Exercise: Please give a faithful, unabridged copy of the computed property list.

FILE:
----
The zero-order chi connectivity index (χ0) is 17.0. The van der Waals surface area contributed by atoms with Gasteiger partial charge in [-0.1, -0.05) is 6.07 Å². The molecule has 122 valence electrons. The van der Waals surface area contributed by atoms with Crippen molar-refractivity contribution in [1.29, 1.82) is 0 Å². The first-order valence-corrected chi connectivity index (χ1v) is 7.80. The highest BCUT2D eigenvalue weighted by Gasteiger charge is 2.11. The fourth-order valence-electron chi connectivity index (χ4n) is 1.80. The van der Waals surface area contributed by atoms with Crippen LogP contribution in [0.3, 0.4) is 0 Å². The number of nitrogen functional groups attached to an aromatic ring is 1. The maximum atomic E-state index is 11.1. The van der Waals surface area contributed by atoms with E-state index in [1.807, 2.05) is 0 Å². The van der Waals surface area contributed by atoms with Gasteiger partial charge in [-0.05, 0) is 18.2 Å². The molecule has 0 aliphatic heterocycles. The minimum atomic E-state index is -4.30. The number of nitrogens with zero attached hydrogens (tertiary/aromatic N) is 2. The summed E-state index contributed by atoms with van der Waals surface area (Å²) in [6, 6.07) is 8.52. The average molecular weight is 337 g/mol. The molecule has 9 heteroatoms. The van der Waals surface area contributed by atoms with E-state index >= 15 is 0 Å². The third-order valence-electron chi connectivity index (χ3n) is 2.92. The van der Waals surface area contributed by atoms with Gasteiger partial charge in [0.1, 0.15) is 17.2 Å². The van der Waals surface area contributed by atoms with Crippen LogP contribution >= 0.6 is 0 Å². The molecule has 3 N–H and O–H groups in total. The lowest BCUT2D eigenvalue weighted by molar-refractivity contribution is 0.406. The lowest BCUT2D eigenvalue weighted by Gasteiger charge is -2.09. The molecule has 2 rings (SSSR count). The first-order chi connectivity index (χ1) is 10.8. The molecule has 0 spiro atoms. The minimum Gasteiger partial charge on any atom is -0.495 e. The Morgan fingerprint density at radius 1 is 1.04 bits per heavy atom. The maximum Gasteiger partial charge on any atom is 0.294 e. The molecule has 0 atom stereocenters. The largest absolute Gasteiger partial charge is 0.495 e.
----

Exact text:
The zero-order chi connectivity index (χ0) is 17.0. The van der Waals surface area contributed by atoms with Gasteiger partial charge in [-0.1, -0.05) is 6.07 Å². The molecule has 122 valence electrons. The van der Waals surface area contributed by atoms with Crippen molar-refractivity contribution in [1.29, 1.82) is 0 Å². The first-order valence-corrected chi connectivity index (χ1v) is 7.80. The highest BCUT2D eigenvalue weighted by Gasteiger charge is 2.11. The fourth-order valence-electron chi connectivity index (χ4n) is 1.80. The van der Waals surface area contributed by atoms with Crippen LogP contribution in [0.3, 0.4) is 0 Å². The number of nitrogen functional groups attached to an aromatic ring is 1. The maximum atomic E-state index is 11.1. The van der Waals surface area contributed by atoms with E-state index in [1.807, 2.05) is 0 Å². The van der Waals surface area contributed by atoms with Gasteiger partial charge in [-0.05, 0) is 18.2 Å². The molecule has 0 aliphatic heterocycles. The minimum atomic E-state index is -4.30. The number of nitrogens with zero attached hydrogens (tertiary/aromatic N) is 2. The summed E-state index contributed by atoms with van der Waals surface area (Å²) in [6, 6.07) is 8.52. The average molecular weight is 337 g/mol. The molecule has 9 heteroatoms. The van der Waals surface area contributed by atoms with E-state index >= 15 is 0 Å². The third-order valence-electron chi connectivity index (χ3n) is 2.92. The van der Waals surface area contributed by atoms with Gasteiger partial charge in [0.1, 0.15) is 17.2 Å². The van der Waals surface area contributed by atoms with Crippen LogP contribution >= 0.6 is 0 Å². The molecule has 3 N–H and O–H groups in total. The lowest BCUT2D eigenvalue weighted by molar-refractivity contribution is 0.406. The lowest BCUT2D eigenvalue weighted by Gasteiger charge is -2.09. The molecule has 2 rings (SSSR count). The first-order chi connectivity index (χ1) is 10.8. The molecule has 0 spiro atoms. The minimum Gasteiger partial charge on any atom is -0.495 e. The Morgan fingerprint density at radius 1 is 1.04 bits per heavy atom. The maximum Gasteiger partial charge on any atom is 0.294 e. The molecule has 0 atom stereocenters. The largest absolute Gasteiger partial charge is 0.495 e.